Greensboro rapper brings banjo to hip-hop
Greensboro rapper and musician Justin Harrington is highlighting some musical connections and extending a cultural legacy. Harrington, who performs and records under the name Demeanor, is releasing O Henry, a record that fuses elements of traditional string music, in the form of clawhammer banjo, with the beats and style of hip-hop. It’s not quite “Foggy Mountain Breakdown” meets “The Funky Drummer,” but something like that.
I spoke with Harrington by phone earlier this week. Demeanor will perform a free album-release show at Sternberger Auditorium on the campus of Guilford College in Greensboro on Friday, Jan. 25 at 7:30 p.m.
As is becoming more and more commonly known and understood, the banjo is likely the descendant of a whole family West African lutes brought to America by enslaved Africans in the 17th, 18th and 19th centuries. American musicians like banjo virtuoso Bela Fleck have explored this connection, traveling to West Africa and collaborating with musicians who play instruments like the ngoni, highlighting the similarities in timbre and technique between the two traditions and continuing the musical dialogue between the Americas and Africa.
Harrington is part of a musical family with deep ties to the region. His aunt and banjo teacher, the Greensboro-based musician and singer Rhiannon Giddens, has been instrumental in driving home the connection between African-American string-band music and the styles that became known as old-time and bluegrass music.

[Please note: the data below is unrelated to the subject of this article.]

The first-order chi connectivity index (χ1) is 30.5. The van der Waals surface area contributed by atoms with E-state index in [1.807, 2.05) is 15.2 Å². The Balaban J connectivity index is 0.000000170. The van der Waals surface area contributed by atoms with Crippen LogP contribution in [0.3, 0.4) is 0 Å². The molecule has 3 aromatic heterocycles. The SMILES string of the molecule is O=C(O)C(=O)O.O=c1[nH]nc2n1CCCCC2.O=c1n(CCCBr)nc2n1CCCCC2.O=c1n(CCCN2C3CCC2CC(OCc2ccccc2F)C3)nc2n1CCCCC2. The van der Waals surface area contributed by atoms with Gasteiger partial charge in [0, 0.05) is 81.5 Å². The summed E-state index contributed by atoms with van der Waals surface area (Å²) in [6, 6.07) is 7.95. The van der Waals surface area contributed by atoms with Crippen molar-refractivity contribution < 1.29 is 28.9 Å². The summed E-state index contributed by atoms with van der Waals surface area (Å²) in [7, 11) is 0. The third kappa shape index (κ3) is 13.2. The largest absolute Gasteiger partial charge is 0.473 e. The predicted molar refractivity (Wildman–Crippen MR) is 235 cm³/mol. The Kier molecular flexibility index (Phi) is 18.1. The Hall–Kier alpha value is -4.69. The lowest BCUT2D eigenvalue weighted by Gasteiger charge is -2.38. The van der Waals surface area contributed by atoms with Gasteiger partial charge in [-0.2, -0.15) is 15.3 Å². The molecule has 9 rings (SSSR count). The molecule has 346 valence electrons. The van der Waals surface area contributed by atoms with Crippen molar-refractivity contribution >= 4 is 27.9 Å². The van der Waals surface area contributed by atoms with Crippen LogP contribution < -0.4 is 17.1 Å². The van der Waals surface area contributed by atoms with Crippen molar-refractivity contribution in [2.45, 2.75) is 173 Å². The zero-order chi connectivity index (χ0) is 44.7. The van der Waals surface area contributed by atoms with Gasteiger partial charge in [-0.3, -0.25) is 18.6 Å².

The interplay between African music and American music has been going on for centuries. Most of what we call American music is, in fact, African-American music, on some level. The influence of African aesthetics on American music is so pervasive as to almost be easy to overlook: syncopation, call-and-response, high-contrast accents, and polyrhythms. Those qualities define a lot of American music, and American music has been exported around the world.
Harrington has been raised in both traditions. As he says on one of the many interview-style spoken-word snippets throughout the record, “I’d always listen to hip-hop because I am hip-hop, I guess. You know what I mean? Black boy in the South with an attitude.”
He’s hip-hop, but he’s also old-time, having traveled around the region attending banjo festivals and string band jams. His aunt started teaching him banjo when he was 12 or so. As a banjo player, Harrington zeros in on the insistent and strong offbeat stresses in the music, a quality that is often transferred to the vocal phrasing in hip-hop.
Harrington spent much of 2017 traveling the world performing with Giddens on her Freedom Highway tour.
It was that experience that gave Harrington, 20, the drive to pursue his latest project. Faced with an audience that was predominantly white and predominantly over 30, Harrington started thinking that he wanted to find a way to help further cross-pollinate the worlds of hip-hop and roots music.
“Rap is folk music,” Harrington said.